In a rare public appearance, Comme des Garçons designer Rei Kawakubo was in New York City on Thursday night to accept the Isamu Noguchi Award and engage in a Q&A with the Noguchi Museum’s director Brett Littman.
Kawakubo arrived to the museum in Long Island City for this year’s Spring Benefit with her husband, Adrian Joffe, her publicist and a translator. She wore a black, Chinese-style shirt with Mandarin collar and frog buttons, a black ball skirt, New Balance sneakers and a gold perfecto jacket. During cocktail hour, she stood quietly with members of her CDG team, her hands clasped together. Although people were fawning over her, she waved the attention away; when an employee from the museum asked Joffe whether the designer needed water, Kawakubo gently put her hand on the woman’s arm and shook her head no.
She didn’t mingle. People were led to her for an introduction — including the ambassador and consul general of Japan in New York, Kanji Yamanouchi, who, when he met her, bowed deeply with his hands on his thighs and then bowed a subsequent five times.
After receiving her award, which Littman presented to Kawakubo on a small stage erected inside the museum, he revealed they were “going to do something a little different.”
“I’m going to ask Rei a couple of questions and talk to her about her work,” Littman said.
He first asked her to discuss her inclination to push boundaries and reinvent in her work. But Kawakubo skirted the opportunity to delve into her creative process.
“I’m not an artist,” she said through a translator. “And because of that, I just wanted to say that it is beyond my honor to receive this award. But I tried always to come up with something new, things that people have not seen. And I have gone this way for 50 years.”
Littman noted that both Kawakubo and Noguchi collaborated with the choreographer Merce Cunningham, and asked the designer to elaborate on her 1997 “Scenario” project with the dance icon.
“I was actually striving to come up with something new about clothing and then, how can I do more innovative designing for clothes?” Kawakubo said. “I started thinking about, well, the clothes are worn by our body. Let’s go back to our bodies and then look at it. Then I came up with the design collaboration with Cunningham and I think maybe that sort of helped me to come up with a new type of costume for the collaboration.”
When asked about the Metropolitan Museum of Art’s exhibition dedicated to her work, “The Art of the In-Between,” and what the in-between means to her, Kawakubo’s face moved slightly into a smile and she shook her head, suggesting she wouldn’t be able to answer the question succinctly. The crowd laughed.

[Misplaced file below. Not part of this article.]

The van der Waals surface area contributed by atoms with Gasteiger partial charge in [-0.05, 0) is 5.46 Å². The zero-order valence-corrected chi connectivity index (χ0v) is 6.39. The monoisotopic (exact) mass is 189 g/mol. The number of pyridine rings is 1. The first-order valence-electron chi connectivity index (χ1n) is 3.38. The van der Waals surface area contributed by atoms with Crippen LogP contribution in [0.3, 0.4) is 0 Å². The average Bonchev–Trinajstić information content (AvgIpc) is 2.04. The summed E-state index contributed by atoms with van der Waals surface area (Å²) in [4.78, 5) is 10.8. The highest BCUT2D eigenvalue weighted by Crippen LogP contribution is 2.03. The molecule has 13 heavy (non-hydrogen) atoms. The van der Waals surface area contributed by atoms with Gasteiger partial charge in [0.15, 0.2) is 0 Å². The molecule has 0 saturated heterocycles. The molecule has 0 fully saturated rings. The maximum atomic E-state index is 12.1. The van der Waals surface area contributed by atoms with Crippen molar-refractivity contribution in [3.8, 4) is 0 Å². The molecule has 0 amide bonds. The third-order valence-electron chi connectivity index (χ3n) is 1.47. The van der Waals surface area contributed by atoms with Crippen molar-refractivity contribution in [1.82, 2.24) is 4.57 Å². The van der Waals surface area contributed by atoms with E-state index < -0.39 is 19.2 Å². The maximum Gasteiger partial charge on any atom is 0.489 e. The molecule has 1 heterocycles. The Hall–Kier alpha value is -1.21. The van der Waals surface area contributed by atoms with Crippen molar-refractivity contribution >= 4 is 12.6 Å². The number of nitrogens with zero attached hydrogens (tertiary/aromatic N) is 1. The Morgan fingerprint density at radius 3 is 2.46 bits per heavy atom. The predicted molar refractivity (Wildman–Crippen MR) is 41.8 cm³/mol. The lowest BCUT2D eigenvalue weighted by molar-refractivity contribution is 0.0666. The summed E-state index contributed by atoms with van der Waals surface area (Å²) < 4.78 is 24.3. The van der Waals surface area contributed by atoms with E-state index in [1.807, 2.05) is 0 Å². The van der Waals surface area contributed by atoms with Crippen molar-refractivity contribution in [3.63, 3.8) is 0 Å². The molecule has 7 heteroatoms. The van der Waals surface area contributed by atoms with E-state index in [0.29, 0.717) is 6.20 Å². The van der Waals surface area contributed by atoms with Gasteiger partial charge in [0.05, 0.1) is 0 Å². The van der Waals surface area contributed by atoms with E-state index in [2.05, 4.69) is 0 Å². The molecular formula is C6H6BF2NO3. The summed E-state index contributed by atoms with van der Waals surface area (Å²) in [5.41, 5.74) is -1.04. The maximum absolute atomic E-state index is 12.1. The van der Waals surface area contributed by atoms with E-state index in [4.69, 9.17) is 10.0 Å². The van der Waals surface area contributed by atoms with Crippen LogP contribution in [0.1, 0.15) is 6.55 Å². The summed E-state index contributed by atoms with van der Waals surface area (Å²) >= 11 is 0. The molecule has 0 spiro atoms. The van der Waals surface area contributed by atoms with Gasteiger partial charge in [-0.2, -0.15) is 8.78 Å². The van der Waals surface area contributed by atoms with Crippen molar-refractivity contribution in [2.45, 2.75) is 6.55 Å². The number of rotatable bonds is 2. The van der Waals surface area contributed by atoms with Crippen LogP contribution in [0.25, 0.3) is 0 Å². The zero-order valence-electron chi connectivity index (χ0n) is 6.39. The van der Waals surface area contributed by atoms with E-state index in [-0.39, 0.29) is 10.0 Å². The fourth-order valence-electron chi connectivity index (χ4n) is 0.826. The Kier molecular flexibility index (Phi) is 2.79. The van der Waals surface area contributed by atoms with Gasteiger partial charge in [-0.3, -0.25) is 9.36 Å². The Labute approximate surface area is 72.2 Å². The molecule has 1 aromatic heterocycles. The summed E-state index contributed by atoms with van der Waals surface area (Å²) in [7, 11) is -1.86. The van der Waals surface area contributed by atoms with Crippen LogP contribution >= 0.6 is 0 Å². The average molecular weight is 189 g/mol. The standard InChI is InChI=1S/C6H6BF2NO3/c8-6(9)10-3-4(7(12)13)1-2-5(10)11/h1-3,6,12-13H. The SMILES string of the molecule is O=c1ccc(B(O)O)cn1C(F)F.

“Well, that was an exhibition. And it was not really my work. It was the work of the curator who came up with the theme of in-between. So I don’t get any credit for the exhibition,” she said, as the audience chuckled some more. “But I’m very, very happy that the curator and the Met Museum recognized my career’s work and came up with something like that, which is very nice, for the exhibition’s theme.”
Littman’s final question for Kawakubo concerned Dover Street Market — a shop where the lighting, interior design and architecture are works of art. Why did Kawakubo find it so important to create design experiences in the retail environment?
“When I want to express me, it’s not the clothes that I express myself through. It is the whole environment that the whole clothes will stay in and take position in,” she answered. “And so the environment is just as valuable to me as the clothes that I make. That’s why I always have that in my mind when I’ve finished creating a clothes design. To me, actually, the environment — the total environment — might be even more important than the individual clothing that I make or design. Because the space is the one that makes the whole experience as a holistic approach. That’s the result you’re seeing.”
Following the discussion, a film by Comme des Garçons depicting the latest collection in hazy, blurry focus was shown. The rumbling, heavy bass from the video shook dust from the wooden beamed ceilings. Kawakubo nodded her head in approval once the short film’s credits started to roll.
Littman, gesturing to the marble sculptures surrounding the crowd inside the gallery, laughed, “I think you’ve awoken the stones.”
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